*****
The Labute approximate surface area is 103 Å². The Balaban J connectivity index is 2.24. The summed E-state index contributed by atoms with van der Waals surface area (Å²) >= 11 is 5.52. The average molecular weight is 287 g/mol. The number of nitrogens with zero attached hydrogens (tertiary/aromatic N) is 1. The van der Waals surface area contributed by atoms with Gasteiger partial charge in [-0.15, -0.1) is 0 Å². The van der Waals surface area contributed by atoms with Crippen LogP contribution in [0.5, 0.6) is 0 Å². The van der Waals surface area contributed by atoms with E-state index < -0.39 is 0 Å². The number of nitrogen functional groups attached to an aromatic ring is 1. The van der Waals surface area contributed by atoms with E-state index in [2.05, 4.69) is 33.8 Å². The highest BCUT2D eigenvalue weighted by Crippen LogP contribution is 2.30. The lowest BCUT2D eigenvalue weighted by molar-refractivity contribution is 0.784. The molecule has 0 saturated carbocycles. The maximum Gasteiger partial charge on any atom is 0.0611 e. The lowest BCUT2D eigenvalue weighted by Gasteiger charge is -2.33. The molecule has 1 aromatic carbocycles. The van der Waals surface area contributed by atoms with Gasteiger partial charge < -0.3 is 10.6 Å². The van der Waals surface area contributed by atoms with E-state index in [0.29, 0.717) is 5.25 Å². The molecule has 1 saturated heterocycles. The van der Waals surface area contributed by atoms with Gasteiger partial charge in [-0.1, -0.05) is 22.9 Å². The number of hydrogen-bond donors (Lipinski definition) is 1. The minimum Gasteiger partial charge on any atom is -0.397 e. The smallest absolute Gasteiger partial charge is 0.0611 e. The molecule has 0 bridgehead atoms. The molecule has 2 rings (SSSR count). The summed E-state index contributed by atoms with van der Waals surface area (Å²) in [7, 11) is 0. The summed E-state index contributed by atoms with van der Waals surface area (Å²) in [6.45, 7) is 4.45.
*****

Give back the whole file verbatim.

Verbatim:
The Labute approximate surface area is 103 Å². The Balaban J connectivity index is 2.24. The summed E-state index contributed by atoms with van der Waals surface area (Å²) >= 11 is 5.52. The average molecular weight is 287 g/mol. The number of nitrogens with zero attached hydrogens (tertiary/aromatic N) is 1. The van der Waals surface area contributed by atoms with Gasteiger partial charge in [-0.15, -0.1) is 0 Å². The van der Waals surface area contributed by atoms with Crippen LogP contribution in [0.5, 0.6) is 0 Å². The van der Waals surface area contributed by atoms with E-state index < -0.39 is 0 Å². The number of nitrogen functional groups attached to an aromatic ring is 1. The van der Waals surface area contributed by atoms with E-state index in [2.05, 4.69) is 33.8 Å². The highest BCUT2D eigenvalue weighted by Crippen LogP contribution is 2.30. The lowest BCUT2D eigenvalue weighted by molar-refractivity contribution is 0.784. The molecule has 0 saturated carbocycles. The maximum Gasteiger partial charge on any atom is 0.0611 e. The lowest BCUT2D eigenvalue weighted by Gasteiger charge is -2.33. The molecule has 1 aromatic carbocycles. The van der Waals surface area contributed by atoms with Gasteiger partial charge < -0.3 is 10.6 Å². The van der Waals surface area contributed by atoms with E-state index in [0.29, 0.717) is 5.25 Å². The molecule has 1 saturated heterocycles. The van der Waals surface area contributed by atoms with Gasteiger partial charge in [-0.1, -0.05) is 22.9 Å². The number of hydrogen-bond donors (Lipinski definition) is 1. The minimum Gasteiger partial charge on any atom is -0.397 e. The smallest absolute Gasteiger partial charge is 0.0611 e. The molecule has 0 bridgehead atoms. The molecule has 2 rings (SSSR count). The summed E-state index contributed by atoms with van der Waals surface area (Å²) in [7, 11) is 0. The summed E-state index contributed by atoms with van der Waals surface area (Å²) in [6.45, 7) is 4.45.